As days get shorter and nights grow colder, Minnesotans know instinctively what is at hand: cold feet season.

Winter recreationists of all kinds know what I’m talking about — it can ruin a day afield when little piggies go numb.

My own problems with cold feet started a few years back. It was sudden and undeniable.

Concern about frostbite prompted me to investigate how to get ahead of it.

One concept that quickly rose to the surface is that moisture (foot sweat) is a big deal. It compromises insulation, especially that of cheap felt boot liners.

I also learned that synthetic materials fare better against sweat, especially if a boot’s design allows such moisture to escape.

I began paying attention to insulation and breathability, and invested in good socks.

I knew I was on to something two years ago, on a grouse hunt in 2 inches of fresh, wet snow. My preparation started with thin liner socks to move sweat away from my feet. Heavyweight wool socks went over those, to insulate and keep moisture moving outward.

My uninsulated Irish Setter Vaprtrek boots completed my armor, keeping the melting snow out while allowing moisture from within to escape.

It worked perfectly. Not only did my toes stay warm, but when I took the boots off, my feet were neither hot nor cold and the wool socks were dry to the touch.

With that success, I was optimistic I could weather the upcoming ice fishing season better. Unfortunately, that didn’t come true.

Back at the drawing board, I considered that the toes of my pac boots were pretty tight and probably not allowing blood to flow freely. (That is also a big deal in keeping toes toasty.)

I bit the bullet and ordered new boots with a large toe box and supposedly good moisture-wicking capability.

They showed promise immediately, so I took them for a multi-night winter camping/fishing trip to the BWCA this January. They worked well until the morning of the third day, when accumulated sweat (frost, really) had built up inside the liners.

Discouraged again, I was at a loss for what to do. I needed advanced help.

About a month later, a winter camping webinar hosted by Scott Oeth, a Minnesota wilderness and survival expert, provided a ray of hope.

A financial advisor by day, he also runs the Bull Moose Patrol, a wilderness guiding and outdoor skills instruction venture.

He touched on boots and clothing in that webinar, and I had a hunch his well of knowledge ran deep.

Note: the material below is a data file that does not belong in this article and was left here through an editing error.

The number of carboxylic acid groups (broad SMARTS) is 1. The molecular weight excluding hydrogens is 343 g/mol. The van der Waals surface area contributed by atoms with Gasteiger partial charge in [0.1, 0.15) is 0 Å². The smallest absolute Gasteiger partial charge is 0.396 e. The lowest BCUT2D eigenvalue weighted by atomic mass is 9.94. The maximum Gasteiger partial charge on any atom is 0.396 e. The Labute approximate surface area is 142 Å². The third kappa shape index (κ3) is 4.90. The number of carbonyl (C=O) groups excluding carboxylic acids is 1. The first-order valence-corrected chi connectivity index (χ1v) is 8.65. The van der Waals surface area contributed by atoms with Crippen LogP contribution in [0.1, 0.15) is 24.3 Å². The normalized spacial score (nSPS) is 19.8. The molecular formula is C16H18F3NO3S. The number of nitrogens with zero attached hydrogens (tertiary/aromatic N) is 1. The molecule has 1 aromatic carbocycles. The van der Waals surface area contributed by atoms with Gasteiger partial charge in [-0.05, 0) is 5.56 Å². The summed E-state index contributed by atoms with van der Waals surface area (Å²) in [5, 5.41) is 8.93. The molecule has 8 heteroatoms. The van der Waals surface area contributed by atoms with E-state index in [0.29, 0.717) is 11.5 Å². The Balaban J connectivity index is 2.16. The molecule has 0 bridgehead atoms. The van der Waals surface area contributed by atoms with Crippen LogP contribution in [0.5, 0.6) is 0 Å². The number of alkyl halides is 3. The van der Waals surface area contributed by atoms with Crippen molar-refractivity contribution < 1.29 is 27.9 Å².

I called on Oeth the other day to help me round out my understanding of winter boots. He had plenty to say, as expected.

When it comes to boots — or any winter clothing — Oeth has a keen focus on keeping moisture off the skin and out of insulating layers. He uses the phrase “moisture management” often, and that concept factors heavily in his use of footwear.

Oeth has used lots of different boots, and has even more tips for getting the most out of them. One of his favorites is the “mukluk” style of winter boot, in part because they are “super warm and very comfortable to wear.”

They also have a high capacity for expelling moisture.

However, he explains their non-waterproof nature limits their usefulness to temperatures well below freezing: “The big drawback is that they’re for that consistently dry cold. If it’s wet out, you’re gonna have issues.”

A simple solution to that problem, he says, is a simple rubber overshoe.

Mukluks have become somewhat popular in these parts because of Steger Mukluks, of Ely. But they are available elsewhere, including from U.S. and Canadian military surplus.

In fact, Oeth considers the U.S. military’s N-1B “a great poor man’s option.”

I’m glad to hear that, having recently acquired a pair as an inexpensive experiment.

Another type he touts is the U.S. military “bunny boot.” Formally known as Extreme Cold Vapor Barrier boots, they were developed in the Korean War era and have been around since. (I have known of the ECVBs for some time, but wasn’t sure what to make of them.)